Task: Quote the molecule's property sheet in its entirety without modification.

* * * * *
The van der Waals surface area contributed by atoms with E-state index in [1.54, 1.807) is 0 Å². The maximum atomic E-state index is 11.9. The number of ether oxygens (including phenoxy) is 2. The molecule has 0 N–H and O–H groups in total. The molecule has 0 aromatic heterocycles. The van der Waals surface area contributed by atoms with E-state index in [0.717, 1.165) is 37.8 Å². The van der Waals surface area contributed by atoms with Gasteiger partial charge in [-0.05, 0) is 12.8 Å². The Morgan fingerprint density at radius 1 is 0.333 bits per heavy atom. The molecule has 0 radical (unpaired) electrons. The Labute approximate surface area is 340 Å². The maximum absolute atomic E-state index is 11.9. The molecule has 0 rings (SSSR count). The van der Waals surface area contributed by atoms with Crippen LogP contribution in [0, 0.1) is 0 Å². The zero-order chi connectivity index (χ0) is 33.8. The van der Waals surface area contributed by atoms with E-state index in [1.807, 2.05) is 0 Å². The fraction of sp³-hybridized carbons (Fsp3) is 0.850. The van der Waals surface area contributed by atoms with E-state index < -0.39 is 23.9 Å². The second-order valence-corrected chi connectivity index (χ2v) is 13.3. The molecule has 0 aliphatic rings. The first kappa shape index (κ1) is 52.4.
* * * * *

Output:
The van der Waals surface area contributed by atoms with E-state index in [1.54, 1.807) is 0 Å². The maximum atomic E-state index is 11.9. The number of ether oxygens (including phenoxy) is 2. The molecule has 0 N–H and O–H groups in total. The molecule has 0 aromatic heterocycles. The van der Waals surface area contributed by atoms with E-state index in [0.717, 1.165) is 37.8 Å². The van der Waals surface area contributed by atoms with Gasteiger partial charge in [-0.05, 0) is 12.8 Å². The Morgan fingerprint density at radius 1 is 0.333 bits per heavy atom. The molecule has 0 radical (unpaired) electrons. The Labute approximate surface area is 340 Å². The maximum absolute atomic E-state index is 11.9. The molecule has 0 rings (SSSR count). The van der Waals surface area contributed by atoms with Crippen LogP contribution in [0, 0.1) is 0 Å². The zero-order chi connectivity index (χ0) is 33.8. The van der Waals surface area contributed by atoms with E-state index in [1.807, 2.05) is 0 Å². The fraction of sp³-hybridized carbons (Fsp3) is 0.850. The van der Waals surface area contributed by atoms with E-state index < -0.39 is 23.9 Å². The second-order valence-corrected chi connectivity index (χ2v) is 13.3. The molecule has 0 aliphatic rings. The first kappa shape index (κ1) is 52.4.